Obituaries: Murray Dickie

Murray Dickie, the Scottish tenor, was for 25 years a member of the Vienna State Opera, but at the beginning of his career, in the immediate post-war years, he frequently sang at Covent Garden and Glyndebourne. He also appeared at La Scala, the Paris Opera, the Edinburgh, Holland, Salzburg and Bregenz Festivals, the Metropolitan Opera and many other theatres.

A light tenor, with a gift for comedy, he specialised in roles such as Pedrillo in Die Entfuhrung aus dem Serail, Jacquino in Fidelio, the Dancing Master and Brighella in Ariadne auf Naxos; he also sang heavier roles, like Tamino in Der Zauberflote; but his finest role of all was David in Die Meistersinger, a part he sang in London, Vienna, Milan and New York, and one in which he was utterly convincing.

Dickie was born in Renfrewshire, in 1924. As a young man he had a variety of jobs, including sound effects boy at the BBC in Glasgow. He studied singing with Stefan Pollmann and then joined the New London Opera Company, presented at the Cambridge Theatre by Jay Pomeroy. Murray made his debut in 1947 as Almaviva in Il barbiere di Siviglia; his elder brother William sang Figaro, while a fellow Scot, Ian Wallace, was Dr Bartolo. According to Wallace, Murray Dickie, though completely inexperienced, exuded "self- confidence that never becomes offensive, because it is leavened by an equally strong sense of the ridiculous".

After further study with Dino Borgioli, then artistic adviser to NLOC, and with Guido Farinelli in Milan, Murray Dickie joined the newly formed opera company at Covent Garden.

He made his debut there in 1949 as Don Basilio in Le nozze di Figaro, another favourite role that he continued to sing throughout his career. Later that year he created the Cure in The Olympians by Arthur Bliss. In 1950 he appeared at Glyndebourne for the first time, singing Pedrillo, then accompanied the company to Edinburgh, singing Basilio, and also Brighella in the original version of Ariadne auf Naxos, conducted by Sir Thomas Beecham. Maureen Springer, the soprano who became his second wife, sang Naiad. He worked with Beecham again in 1951, when Beecham conducted Die Meistersinger at Covent Garden; Dickie sang David, in no respect overawed by the other singers, who included Peter Anders, Elisabeth Grummer and, in the last of four performances, Hans Hotter. Beecham later dismissed this production as inferior, but the audience, myself included, thought it was wonderful.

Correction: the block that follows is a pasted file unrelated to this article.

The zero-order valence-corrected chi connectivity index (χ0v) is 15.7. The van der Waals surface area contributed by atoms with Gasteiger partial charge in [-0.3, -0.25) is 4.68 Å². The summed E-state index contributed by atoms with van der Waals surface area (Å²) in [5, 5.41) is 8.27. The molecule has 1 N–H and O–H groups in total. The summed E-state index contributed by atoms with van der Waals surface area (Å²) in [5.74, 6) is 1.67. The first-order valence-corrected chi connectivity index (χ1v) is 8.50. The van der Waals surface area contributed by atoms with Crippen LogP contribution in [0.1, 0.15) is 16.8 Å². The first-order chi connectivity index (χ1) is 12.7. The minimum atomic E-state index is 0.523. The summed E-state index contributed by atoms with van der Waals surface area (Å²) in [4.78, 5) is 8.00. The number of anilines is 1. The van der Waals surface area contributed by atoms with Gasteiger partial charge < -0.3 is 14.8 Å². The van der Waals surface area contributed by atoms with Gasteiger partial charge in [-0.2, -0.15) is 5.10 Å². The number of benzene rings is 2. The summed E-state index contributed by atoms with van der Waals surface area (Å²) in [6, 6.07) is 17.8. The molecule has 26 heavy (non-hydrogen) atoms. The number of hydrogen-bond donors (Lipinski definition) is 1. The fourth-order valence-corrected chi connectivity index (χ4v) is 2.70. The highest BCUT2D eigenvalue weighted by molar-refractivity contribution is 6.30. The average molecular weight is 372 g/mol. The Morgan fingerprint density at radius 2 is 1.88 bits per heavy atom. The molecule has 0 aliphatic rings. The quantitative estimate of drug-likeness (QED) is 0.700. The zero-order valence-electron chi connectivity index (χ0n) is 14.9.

Dickie made his debut at La Scala, Milan in 1952 as David, in a performance of Meistersinger conducted by Wilhelm Furtwangler. In 1953 he sang the First King in Die Liebe der Danae at the Paris Opera, and returned to Glyndebourne to sing the Dancing Master and Brighella in the second version of Ariadne, while in Edinburgh he sang Sellem the Auctioneer in the British stage premiere of The Rake's Progress. The following year he sang in another first British stage performance, as Leandro in Busoni's Arlecchino, which was paired with Ariadne. Meanwhile, in 1952 he had joined the Vienna State Opera, where he remained for the rest of his singing career.

Dickie's repertory in Vienna was very wide; it included Beppe in Pagliacci, Pong in Turandot, Bardolph in Falstaff and other Italian buffo parts; an amusing Vasek in The Bartered Bride, he also sang Jacquino, the Steersman in Der fliegende Hollander, the Shepherd in Tristan und Isolde and Andres in Wozzeck. His Richard Strauss roles included the First Jew in Salome, Barak's hunchback brother in Die Frau ohne Schatten and Valzacchi, the Italian intriguer, in Der Rosenkavalier, another very successful comic characterisation, where his exuberant good humour was irresistible. At the Volksoper he sang in many operettas, for example as Caramello in Eine Nacht in Venedig. In 1956 he created Trinculo in Frank Martin's Der Sturm, based on The Tempest.

Dickie also continued to sing David, which was his debut role at the Metropolitan in 1962. I remember a performance in Vienna in 1969, when the tenor, already 45, retained not only his boyish appearance but his youthful enthusiasm as well. His voice, though light, was strongly projected and his diction superb. In 1975 he began to direct, notably Die Entfuhrung at the Landestheater, Salzburg, and the following year translated and directed A Night in Venice for English National Opera at the London Coliseum. For the Vienna Chamber Opera in 1978 he staged The Turn of the Screw, Paisiello's Il barbiere di Siviglia (his son John, also a tenor, sang Almaviva) and Offenbach's Les deux aveugles.

The final years of Murray Dickie's career were spent in South Africa, as artistic director of the Cape Performing Arts Board. Among his best productions for CAPAB were Otello with Jon Vickers in 1984 and, appropriately, Meistersinger in 1987. Though he recorded a large number of his finest roles, including Pedrillo, Don Basilio, Jacquino and Valzacchi, he did not, unfortunately, record David.

Elizabeth Forbes

Murray Dickie, opera singer: born Bishoptown, Renfrewshire 3 April 1924; OBE 1976; married three times (four sons); died Cape Town 19 June 1995.

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